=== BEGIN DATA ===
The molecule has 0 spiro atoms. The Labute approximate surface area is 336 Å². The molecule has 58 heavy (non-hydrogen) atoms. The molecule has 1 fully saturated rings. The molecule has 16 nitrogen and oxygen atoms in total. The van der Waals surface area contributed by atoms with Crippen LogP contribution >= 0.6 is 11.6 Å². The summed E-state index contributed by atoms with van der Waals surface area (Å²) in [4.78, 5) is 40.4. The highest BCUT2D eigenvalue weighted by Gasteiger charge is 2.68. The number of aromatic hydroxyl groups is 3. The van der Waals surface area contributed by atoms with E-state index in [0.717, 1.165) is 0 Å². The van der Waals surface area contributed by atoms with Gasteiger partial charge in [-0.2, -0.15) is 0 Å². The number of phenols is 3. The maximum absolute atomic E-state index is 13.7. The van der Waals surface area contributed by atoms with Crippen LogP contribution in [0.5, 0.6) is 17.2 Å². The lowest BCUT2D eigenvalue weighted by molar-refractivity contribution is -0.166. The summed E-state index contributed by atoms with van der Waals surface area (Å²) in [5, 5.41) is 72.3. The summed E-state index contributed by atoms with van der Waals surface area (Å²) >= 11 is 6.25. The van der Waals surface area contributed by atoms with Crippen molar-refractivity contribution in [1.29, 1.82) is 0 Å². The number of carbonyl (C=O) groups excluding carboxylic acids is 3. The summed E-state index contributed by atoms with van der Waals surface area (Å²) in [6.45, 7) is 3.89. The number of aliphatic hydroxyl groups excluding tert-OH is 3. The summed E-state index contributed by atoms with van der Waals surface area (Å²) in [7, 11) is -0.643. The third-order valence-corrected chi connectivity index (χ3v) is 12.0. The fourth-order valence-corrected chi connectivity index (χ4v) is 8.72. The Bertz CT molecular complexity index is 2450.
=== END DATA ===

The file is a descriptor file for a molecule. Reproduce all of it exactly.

The molecule has 0 spiro atoms. The Labute approximate surface area is 336 Å². The molecule has 58 heavy (non-hydrogen) atoms. The molecule has 1 fully saturated rings. The molecule has 16 nitrogen and oxygen atoms in total. The van der Waals surface area contributed by atoms with Crippen LogP contribution >= 0.6 is 11.6 Å². The summed E-state index contributed by atoms with van der Waals surface area (Å²) in [4.78, 5) is 40.4. The highest BCUT2D eigenvalue weighted by Gasteiger charge is 2.68. The number of aromatic hydroxyl groups is 3. The van der Waals surface area contributed by atoms with E-state index in [0.717, 1.165) is 0 Å². The van der Waals surface area contributed by atoms with Gasteiger partial charge in [-0.2, -0.15) is 0 Å². The number of phenols is 3. The maximum absolute atomic E-state index is 13.7. The van der Waals surface area contributed by atoms with Crippen LogP contribution in [0.5, 0.6) is 17.2 Å². The lowest BCUT2D eigenvalue weighted by molar-refractivity contribution is -0.166. The summed E-state index contributed by atoms with van der Waals surface area (Å²) in [5, 5.41) is 72.3. The summed E-state index contributed by atoms with van der Waals surface area (Å²) >= 11 is 6.25. The van der Waals surface area contributed by atoms with Crippen molar-refractivity contribution in [1.29, 1.82) is 0 Å². The number of carbonyl (C=O) groups excluding carboxylic acids is 3. The summed E-state index contributed by atoms with van der Waals surface area (Å²) in [6.45, 7) is 3.89. The number of aliphatic hydroxyl groups excluding tert-OH is 3. The summed E-state index contributed by atoms with van der Waals surface area (Å²) in [7, 11) is -0.643. The third-order valence-corrected chi connectivity index (χ3v) is 12.0. The fourth-order valence-corrected chi connectivity index (χ4v) is 8.72. The Bertz CT molecular complexity index is 2450.